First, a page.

I AM contesting the presidential election as an Independent candidate because I want to do for enterprise and job creation what President Mary McAleese did for peace.

Fourteen years ago, President McAleese used her theme of “building bridges” to focus on the peace process as it was one of the major challenges facing the country at the time.

Now, the biggest challenge we face is unemployment and consequent emigration.

I want to use my life experience to put enterprise and job creation at the heart of the next presidency.

I have a varied background. I began in farming and agriculture in Ballyhaise, Co Cavan. I have worked as a professional youth and community worker, an interest I developed after I set up my local Foróige club. I have been a public servant, an enterprise worker and entrepreneur.

For the last number of years I have travelled the country mentoring, advising and supporting community, advocacy, and voluntary groups as well as enterprise groups, entrepreneurs, unemployed networks and others. What I have been pained to see is a loss of hope and a loss of self-confidence.

I tell these groups and others that at birth most people can do 10,000 things but my visual impairment meant that I could do 9,000. I have spent my life focusing on the 9,000 things I could do, not the 1,000 I could not.

I want the country to now focus on what we do well. We all have strengths, now is the time to put those strengths to work and come together to help our country recover.

In early July I embarked on a listening tour of the country. I have visited 22 counties and over 70 locations, travelling almost 20,000 kilometres.

I have met people in community halls, enterprise centres, main streets and marts and I have asked them what they want to see in their next president.

The message has been overwhelming. People want a president who is above party politics who can identify with them and be the voice and face of Ireland, not just as we are now, but the Ireland we would like to become.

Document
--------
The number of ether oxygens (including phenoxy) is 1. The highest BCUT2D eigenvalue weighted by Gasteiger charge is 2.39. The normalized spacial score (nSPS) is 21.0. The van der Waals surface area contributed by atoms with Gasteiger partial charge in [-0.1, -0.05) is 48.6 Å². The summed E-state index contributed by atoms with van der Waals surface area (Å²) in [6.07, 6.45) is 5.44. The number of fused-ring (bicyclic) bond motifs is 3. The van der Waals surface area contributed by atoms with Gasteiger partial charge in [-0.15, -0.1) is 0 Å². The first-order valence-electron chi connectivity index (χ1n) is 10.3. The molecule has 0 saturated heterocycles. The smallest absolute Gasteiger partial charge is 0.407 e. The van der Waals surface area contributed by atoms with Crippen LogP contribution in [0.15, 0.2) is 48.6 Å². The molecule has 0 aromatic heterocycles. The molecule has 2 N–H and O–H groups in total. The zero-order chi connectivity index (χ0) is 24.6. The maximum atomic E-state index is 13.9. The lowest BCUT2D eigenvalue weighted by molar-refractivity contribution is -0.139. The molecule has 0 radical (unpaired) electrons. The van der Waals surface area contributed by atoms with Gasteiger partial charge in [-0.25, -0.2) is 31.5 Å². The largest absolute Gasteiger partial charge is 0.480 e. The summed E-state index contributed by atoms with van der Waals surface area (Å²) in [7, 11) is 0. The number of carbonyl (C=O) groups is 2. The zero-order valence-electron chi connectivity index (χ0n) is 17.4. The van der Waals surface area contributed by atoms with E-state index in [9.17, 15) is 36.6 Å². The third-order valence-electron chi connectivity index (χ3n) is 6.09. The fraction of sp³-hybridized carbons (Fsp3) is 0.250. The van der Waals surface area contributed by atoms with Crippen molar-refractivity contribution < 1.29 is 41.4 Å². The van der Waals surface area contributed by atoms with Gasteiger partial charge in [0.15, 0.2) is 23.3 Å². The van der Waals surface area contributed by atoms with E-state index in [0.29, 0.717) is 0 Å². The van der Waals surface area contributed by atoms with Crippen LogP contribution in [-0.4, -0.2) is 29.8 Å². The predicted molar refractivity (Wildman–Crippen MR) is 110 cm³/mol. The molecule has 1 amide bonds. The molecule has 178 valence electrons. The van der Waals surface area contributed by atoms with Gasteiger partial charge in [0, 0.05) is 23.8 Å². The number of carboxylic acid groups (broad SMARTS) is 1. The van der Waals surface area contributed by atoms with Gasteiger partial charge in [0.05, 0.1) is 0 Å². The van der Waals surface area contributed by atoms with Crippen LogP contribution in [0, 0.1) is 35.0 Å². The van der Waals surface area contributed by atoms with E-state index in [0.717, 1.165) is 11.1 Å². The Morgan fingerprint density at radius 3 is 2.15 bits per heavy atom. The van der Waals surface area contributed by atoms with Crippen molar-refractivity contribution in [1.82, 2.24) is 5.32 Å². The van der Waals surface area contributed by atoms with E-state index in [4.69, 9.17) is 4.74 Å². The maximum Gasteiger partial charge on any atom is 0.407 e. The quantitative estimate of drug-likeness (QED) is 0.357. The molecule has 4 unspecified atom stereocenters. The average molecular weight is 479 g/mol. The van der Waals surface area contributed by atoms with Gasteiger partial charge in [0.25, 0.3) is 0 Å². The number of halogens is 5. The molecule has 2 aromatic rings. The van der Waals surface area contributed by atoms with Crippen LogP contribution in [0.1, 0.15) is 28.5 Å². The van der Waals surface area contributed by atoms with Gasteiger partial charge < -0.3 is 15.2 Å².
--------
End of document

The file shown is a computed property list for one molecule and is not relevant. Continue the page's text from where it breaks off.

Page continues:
This should not be a political campaign. We just elected a Government and no one needs a rehash of the political parties jostling for position and percentage.

The people of Ireland deserve more and the office of the president is worthy of more.

As president, at home I would want to highlight and celebrate what is working well. I have visited enterprise centres, business networks and chambers of commerce who are all working so hard to sustain and create jobs in an economic climate where survival is the new success.

Their efforts need to be recognised if they are to inspire others into similar positive action.

Abroad, I would want to work with the Government and every agency of the State to promote Ireland to help attract trade, tourism and inward investment.

As an enterprise executive and entrepreneur, I participated in foreign trade missions where a corresponding State visit by President McAleese was taking place.

I saw first-hand how the President set the tone and atmosphere of the trade mission and I know that I can expand this role.

My emphasis on job creation and enterprise is essential to me because of one key thing – our communities.

As I work in every part of this country, I can see that jobs are the glue that holds our communities together.

Money in the local economy keeps schools open, services running and sports teams on the field and employment gives people a sense of dignity and self-confidence.

I am confident that I can make a positive contribution. But this campaign is not about me, it is about all of us putting our strengths to work to change our communities and country for the better.

I have seen the positive outcomes that are possible, all over this country.

I want to harness that energy, encourage the contribution of others.

Ireland is not just an economy, we are collection of communities and we will rebuild our country, one community at a time.


I HAVE put myself forward for president of Ireland because of my passionate belief in our country and people. I offer both vision and experience as we open a new, transformative, chapter in our shared story.